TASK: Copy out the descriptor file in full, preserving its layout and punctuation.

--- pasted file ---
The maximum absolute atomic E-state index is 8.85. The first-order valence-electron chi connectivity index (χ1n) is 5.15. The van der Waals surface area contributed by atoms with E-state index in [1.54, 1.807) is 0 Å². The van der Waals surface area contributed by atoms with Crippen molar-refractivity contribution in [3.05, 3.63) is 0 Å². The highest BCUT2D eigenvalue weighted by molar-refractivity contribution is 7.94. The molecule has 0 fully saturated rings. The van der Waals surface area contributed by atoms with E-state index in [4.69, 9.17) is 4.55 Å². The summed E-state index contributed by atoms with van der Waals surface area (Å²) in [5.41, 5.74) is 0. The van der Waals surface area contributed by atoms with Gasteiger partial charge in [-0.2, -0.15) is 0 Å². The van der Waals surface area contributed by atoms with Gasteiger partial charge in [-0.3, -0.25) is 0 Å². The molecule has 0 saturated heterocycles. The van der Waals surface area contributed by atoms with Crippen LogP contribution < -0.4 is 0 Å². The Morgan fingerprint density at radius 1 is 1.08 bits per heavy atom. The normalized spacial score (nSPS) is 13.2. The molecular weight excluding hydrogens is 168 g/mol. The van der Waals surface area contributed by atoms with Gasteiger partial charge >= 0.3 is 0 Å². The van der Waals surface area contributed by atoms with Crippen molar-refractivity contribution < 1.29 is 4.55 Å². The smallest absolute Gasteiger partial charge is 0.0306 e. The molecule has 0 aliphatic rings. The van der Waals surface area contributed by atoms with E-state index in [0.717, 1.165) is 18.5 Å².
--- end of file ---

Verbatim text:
The maximum absolute atomic E-state index is 8.85. The first-order valence-electron chi connectivity index (χ1n) is 5.15. The van der Waals surface area contributed by atoms with E-state index in [1.54, 1.807) is 0 Å². The van der Waals surface area contributed by atoms with Crippen molar-refractivity contribution in [3.05, 3.63) is 0 Å². The highest BCUT2D eigenvalue weighted by molar-refractivity contribution is 7.94. The molecule has 0 fully saturated rings. The van der Waals surface area contributed by atoms with E-state index in [4.69, 9.17) is 4.55 Å². The summed E-state index contributed by atoms with van der Waals surface area (Å²) in [5.41, 5.74) is 0. The van der Waals surface area contributed by atoms with Gasteiger partial charge in [-0.2, -0.15) is 0 Å². The van der Waals surface area contributed by atoms with Gasteiger partial charge in [-0.3, -0.25) is 0 Å². The molecule has 0 saturated heterocycles. The van der Waals surface area contributed by atoms with Crippen LogP contribution < -0.4 is 0 Å². The Morgan fingerprint density at radius 1 is 1.08 bits per heavy atom. The normalized spacial score (nSPS) is 13.2. The molecular weight excluding hydrogens is 168 g/mol. The van der Waals surface area contributed by atoms with Gasteiger partial charge >= 0.3 is 0 Å². The van der Waals surface area contributed by atoms with Crippen molar-refractivity contribution < 1.29 is 4.55 Å². The smallest absolute Gasteiger partial charge is 0.0306 e. The molecule has 0 aliphatic rings. The van der Waals surface area contributed by atoms with E-state index in [0.717, 1.165) is 18.5 Å².